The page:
THE REPEAL of laws to fight bigotry in football could lead to a "regression" to offensive behaviour, a police chief has warned.

Police Scotland said the singing of offensive songs at football matches has been cut by the introduction of the anti-sectarianism laws.

And the force says  that "offensive songs which make reference to proscribed organisations", such as the IRA and the UVF, may be legalised if the repeal of the Offensive Behaviour at Football and Threatening Communications Scotland (2012) Act is successful.

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Assistant chief constable (ACC) Bernard Higgins said that "potentially the repeal of the Act would be interpreted by some people as a lifting of restrictions on their behaviour which possibly may lead to some regression to previous behaviour."

HeraldScotland: Fans Against Criminalisation hold a protest in Glasgow earlier this yearPicture: Jamie Simpson

The football supporters campaign group Fans Against Criminalisation, has called for the Act to be repealed, and that all charges made under it should be dropped and that all fans convicted under the law, who could not have been convicted under any other legislation should "at least" have the right to appeal.

The police chief was recently accused of being "irresponsible" by FAC after he warned that Scots fans should expect police to act over support for terrorist organisations.

Assistant Chief Constable Bernard Higgins spoke out after the Fans Against Criminalisation campaign group were critical of him warning controversial Celtic fans group the Green Brigade to leave politics at the turnstiles or face being arrested.

Mr Higgins accepted Police Scotland recognises that there is potential for the Act "to be amended rather than repealed and would welcome the opportunity to participate in any such process".


The legislation came into force in 2012 following the Old Firm “shame game” between Rangers and Celtic in 2011.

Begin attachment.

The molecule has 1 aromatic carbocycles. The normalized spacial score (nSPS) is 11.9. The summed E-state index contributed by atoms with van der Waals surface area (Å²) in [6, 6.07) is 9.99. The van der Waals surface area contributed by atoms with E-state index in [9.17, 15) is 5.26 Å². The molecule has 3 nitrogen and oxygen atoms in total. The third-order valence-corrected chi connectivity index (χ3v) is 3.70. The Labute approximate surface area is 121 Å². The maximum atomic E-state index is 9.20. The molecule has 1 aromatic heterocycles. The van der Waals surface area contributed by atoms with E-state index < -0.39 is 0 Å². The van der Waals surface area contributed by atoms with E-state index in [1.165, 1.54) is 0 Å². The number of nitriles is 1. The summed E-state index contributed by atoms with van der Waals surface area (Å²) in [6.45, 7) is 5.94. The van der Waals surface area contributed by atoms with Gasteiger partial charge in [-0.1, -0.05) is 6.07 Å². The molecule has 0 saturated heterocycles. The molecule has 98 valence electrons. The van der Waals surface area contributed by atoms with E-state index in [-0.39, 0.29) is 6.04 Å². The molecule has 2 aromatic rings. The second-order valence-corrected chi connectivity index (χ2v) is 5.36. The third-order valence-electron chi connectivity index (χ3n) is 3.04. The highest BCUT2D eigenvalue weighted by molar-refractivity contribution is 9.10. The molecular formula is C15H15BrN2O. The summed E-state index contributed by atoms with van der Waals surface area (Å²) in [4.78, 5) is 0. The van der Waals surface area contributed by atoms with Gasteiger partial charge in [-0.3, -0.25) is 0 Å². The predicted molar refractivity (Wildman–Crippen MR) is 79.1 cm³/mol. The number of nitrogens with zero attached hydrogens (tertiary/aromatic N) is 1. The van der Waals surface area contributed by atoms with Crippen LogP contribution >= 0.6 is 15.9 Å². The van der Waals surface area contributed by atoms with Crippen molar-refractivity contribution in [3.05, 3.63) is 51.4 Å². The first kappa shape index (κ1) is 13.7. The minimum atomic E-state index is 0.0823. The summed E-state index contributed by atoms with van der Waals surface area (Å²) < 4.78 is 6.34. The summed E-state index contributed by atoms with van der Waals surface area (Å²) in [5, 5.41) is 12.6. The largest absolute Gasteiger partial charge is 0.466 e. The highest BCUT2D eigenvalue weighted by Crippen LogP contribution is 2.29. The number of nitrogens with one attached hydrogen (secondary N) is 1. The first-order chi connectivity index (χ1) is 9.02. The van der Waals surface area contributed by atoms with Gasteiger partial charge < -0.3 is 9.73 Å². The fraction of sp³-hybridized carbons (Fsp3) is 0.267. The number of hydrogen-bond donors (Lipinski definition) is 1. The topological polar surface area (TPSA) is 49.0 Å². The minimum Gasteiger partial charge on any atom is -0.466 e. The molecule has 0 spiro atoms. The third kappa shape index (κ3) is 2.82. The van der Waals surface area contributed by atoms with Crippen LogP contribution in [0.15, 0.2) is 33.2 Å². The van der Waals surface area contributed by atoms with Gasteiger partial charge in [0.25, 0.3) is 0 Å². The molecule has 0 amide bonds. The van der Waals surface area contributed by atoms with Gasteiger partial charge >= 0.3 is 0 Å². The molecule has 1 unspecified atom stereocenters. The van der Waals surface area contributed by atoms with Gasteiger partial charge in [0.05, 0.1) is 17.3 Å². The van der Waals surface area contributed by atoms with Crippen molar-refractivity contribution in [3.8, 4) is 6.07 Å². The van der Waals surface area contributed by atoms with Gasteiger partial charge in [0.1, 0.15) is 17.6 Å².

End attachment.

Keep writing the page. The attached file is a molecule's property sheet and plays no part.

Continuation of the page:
It outlaws the singing of songs which "a reasonable person would be likely to consider offensive" and which "would be likely to incite public disorder".

The law was passed by the then-SNP majority government but has been widely criticised by football fans.

"In our view there have been observable improvements in behaviour, particularly mass offensive singing," said ACC Higgins.

He added: "It is difficult to know how much of this improvement can be attributed to the Act alone and the University of Stirling evaluation of the Act makes the point that the legislation was one of a number of initiatives which collectively resulted in improved responses from bodies such as the police and Crown Office and Procurator Fiscal Service."

He went on to warn that repealing the 2012 law could mean some people will avoid "charge and prosecution" as the behaviour was not previously illegal under pre-existing legislation.

"Until police reports are submitted and prosecutions completed under alternative legislation, it is not possible to quantify what proportion of cases will fall outside the scope of alternative legislation," said ACC Higgins.

He said that while Police Scotland recognised that repeal "presents challenges" it is not believed that "any of these challenges are insurmountable from a policing perspective".

A Scottish Government spokesman said: "Police Scotland routinely patrol senior football games in Scotland and have extensive experience of how the Act works in practice.

"Their comments that the repeal of the Act potentially 'would be interpreted by some people as a lifting of restrictions on their behaviour' echoes concerns raised by representatives of victims and equalities campaigners and should be taken extremely seriously."